Charleston student receives year of free ice cream
Baskin-Robbins is recognizing a Charleston fifth-grader for her charity work by giving her a year of free ice cream and donating $5,000 to an organization of her choice.
Willow Herrera, 11, raised about $1,300 to buy toys for kids at Arkansas Children's Northwest. She dropped the toys off Dec. 11, just in time for Christmas, said Erica Phillips, the director of volunteer engagement for the Arkansas Children’s system.
For that work, Baskin-Robbins named her a Pint-Sized Hero as part of a program the company is doing to recognize children who are making a difference in their communities during the pandemic, said Haley Silvers, a senior associate at RF|Binder, Baskin-Robbins' public relations agency.
Herrera requested that the company donate $5,000 to the Memorial Hermann Children's Hospital in Houston, according to Nick Christy, an associate of RF|Binder.
Herrera chose that hospital because she underwent surgery there last October.
“I was thinking since they've done so much for me that I would give some back," Herrera said.
That was the same mentality Herrera had when she decided to raise money for Arkansas Children's Northwest.
She had saved the money she got from selling jam and decided to use that with her Christmas and birthday money to start a fundraiser for the kids at Children's.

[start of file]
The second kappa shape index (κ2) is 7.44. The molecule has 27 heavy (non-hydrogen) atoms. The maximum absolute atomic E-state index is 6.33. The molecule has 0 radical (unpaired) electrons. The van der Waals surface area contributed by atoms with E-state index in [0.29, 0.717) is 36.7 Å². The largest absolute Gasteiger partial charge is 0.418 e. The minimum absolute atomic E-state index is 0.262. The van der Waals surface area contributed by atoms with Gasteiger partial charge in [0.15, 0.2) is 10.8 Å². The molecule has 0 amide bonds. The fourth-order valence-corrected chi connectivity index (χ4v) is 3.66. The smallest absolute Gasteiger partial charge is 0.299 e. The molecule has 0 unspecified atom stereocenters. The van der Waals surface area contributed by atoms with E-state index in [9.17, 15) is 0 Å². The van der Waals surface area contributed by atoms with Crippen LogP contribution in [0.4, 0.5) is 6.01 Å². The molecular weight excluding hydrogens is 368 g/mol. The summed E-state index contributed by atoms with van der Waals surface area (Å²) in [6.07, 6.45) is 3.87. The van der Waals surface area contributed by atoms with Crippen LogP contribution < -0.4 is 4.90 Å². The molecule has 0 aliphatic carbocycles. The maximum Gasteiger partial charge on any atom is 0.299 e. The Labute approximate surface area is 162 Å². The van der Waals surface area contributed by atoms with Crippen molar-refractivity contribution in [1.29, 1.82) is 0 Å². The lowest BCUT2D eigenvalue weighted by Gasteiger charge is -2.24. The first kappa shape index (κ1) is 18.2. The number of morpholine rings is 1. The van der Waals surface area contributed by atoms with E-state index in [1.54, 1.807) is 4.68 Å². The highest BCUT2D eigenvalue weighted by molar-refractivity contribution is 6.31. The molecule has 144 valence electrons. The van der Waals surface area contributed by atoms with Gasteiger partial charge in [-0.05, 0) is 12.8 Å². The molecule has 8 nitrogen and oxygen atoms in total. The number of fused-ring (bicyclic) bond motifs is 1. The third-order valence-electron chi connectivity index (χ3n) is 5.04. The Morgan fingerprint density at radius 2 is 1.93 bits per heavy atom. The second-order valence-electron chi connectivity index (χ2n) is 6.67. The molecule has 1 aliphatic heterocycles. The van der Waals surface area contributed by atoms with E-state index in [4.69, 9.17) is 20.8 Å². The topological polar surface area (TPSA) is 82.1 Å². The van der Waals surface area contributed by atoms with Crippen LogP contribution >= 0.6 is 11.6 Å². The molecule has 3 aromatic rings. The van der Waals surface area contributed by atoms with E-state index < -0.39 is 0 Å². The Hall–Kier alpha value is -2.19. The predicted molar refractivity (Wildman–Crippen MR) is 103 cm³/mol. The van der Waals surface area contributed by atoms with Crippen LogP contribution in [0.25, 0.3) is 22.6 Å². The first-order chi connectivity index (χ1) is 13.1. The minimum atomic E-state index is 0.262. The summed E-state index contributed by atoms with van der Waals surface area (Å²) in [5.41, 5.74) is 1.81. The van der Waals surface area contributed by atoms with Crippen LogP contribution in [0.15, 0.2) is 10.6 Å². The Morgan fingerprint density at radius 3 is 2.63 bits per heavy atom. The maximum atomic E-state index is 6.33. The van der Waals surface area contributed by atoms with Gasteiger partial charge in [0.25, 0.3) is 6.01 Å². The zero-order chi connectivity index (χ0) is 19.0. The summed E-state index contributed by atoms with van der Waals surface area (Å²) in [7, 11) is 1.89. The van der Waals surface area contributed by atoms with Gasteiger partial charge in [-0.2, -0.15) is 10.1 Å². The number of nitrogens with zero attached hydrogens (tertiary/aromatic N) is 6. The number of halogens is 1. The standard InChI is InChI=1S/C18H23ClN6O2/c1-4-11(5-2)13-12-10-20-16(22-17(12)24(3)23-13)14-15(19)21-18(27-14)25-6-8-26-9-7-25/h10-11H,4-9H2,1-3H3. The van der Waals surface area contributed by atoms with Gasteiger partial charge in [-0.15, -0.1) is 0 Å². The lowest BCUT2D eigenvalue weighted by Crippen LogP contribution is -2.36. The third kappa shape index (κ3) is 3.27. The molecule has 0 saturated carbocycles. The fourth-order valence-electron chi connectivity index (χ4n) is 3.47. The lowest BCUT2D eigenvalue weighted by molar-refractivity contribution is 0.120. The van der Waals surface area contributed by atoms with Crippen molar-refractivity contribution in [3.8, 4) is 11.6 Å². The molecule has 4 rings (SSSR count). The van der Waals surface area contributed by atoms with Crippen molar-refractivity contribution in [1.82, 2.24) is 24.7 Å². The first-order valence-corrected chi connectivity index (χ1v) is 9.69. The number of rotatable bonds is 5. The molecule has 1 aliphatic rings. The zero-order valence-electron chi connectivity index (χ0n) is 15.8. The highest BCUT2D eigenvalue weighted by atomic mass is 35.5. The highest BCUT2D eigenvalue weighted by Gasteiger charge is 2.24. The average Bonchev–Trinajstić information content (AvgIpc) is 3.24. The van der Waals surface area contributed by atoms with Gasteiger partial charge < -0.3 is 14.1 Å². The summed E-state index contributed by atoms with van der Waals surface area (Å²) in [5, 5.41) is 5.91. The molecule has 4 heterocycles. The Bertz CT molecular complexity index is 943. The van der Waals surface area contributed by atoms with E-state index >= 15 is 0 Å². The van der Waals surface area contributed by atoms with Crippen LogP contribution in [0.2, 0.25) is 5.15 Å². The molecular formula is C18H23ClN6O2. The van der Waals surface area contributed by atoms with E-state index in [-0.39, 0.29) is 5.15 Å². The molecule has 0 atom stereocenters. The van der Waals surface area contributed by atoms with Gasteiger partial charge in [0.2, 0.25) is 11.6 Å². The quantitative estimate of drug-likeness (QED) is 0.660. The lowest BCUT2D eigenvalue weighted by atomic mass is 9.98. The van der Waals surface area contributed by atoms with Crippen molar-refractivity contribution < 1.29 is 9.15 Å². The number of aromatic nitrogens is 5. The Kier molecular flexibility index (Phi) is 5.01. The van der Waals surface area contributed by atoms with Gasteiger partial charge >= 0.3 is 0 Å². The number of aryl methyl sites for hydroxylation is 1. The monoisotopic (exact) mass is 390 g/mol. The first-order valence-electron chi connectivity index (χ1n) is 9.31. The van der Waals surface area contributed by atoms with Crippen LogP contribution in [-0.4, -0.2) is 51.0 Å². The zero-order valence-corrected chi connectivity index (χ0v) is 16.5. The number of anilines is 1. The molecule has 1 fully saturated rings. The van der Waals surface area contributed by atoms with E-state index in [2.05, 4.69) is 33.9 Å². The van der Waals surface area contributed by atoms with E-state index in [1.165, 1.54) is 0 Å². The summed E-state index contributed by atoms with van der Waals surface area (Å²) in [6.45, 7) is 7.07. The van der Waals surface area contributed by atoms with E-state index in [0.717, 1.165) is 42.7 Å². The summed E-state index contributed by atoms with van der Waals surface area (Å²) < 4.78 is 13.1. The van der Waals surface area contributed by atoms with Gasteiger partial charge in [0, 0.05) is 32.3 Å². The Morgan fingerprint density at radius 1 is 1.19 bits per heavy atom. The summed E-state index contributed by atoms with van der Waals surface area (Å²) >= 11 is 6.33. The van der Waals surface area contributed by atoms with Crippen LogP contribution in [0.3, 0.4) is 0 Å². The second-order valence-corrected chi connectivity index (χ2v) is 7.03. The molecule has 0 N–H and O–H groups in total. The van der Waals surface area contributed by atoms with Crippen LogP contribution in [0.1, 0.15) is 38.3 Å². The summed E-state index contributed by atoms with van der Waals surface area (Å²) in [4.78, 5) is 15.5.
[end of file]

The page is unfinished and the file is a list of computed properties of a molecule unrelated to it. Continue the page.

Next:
“Honestly if we get stuff then we should probably give other people stuff because some people don't have all the stuff that we have," Herrera said.
Herrera's mom, Amy Herrera, put up a GoFundMe page in September, and by the end of the month, she’d reached her goal.
The burgeoning philanthropist said she was inspired to raise the money after her grandfather saw an empty Toys for Tots box at a restaurant and decided to fill up the box.
“And that inspired me to do what I’m doing,” Willow said.
She hopes to continue raising money throughout the coming years.
Representatives with Baskin-Robbins went through dozens of submissions before deciding to pick Herrera for the award, Silvers said.
“It’s really cool because I would never have thought that I would ever get an award for something like that," Willow added.
The company launched the program in May of 2020 and has been honoring kids working in their communities about every other month, Silvers said.
Part of what made Baskin-Robbins representatives pick Willow was that she chose to help other people enjoy their holidays with money she received on her birthday and Christmas.
“We were in awe of everything that she has done," Silvers said.
The representatives also thought Willow was a good fit because of her work experimenting with different flavors with her jams, which is similar to what Baskin-Robbins does with its ice creams, Silvers said.
“Well it started as something I just did for fun," Willow said.
She learned how to make jam at her local 4-H. Then she started using other recipes, even making pumpkin and watermelon jams. The watermelon jam is her favorite.
Eventually, she got so good at making jams that people started telling her that she should sell them.
Tahnee Bowen, the counselor for the Charleston Middle School, said Willow serves as a good example to the other kids.
“It’s just wonderful — makes our hearts soar,” Bowen said. She continued, “to just know we have students who care so much.”
Bowen said Willow showed great initiative in completing her project.
It’s impressive that Willow is able to take the times she struggled staying at Children’s and “and make it brighter for someone else,” Bowen said.
“That takes a lot of grit,” Bowen said.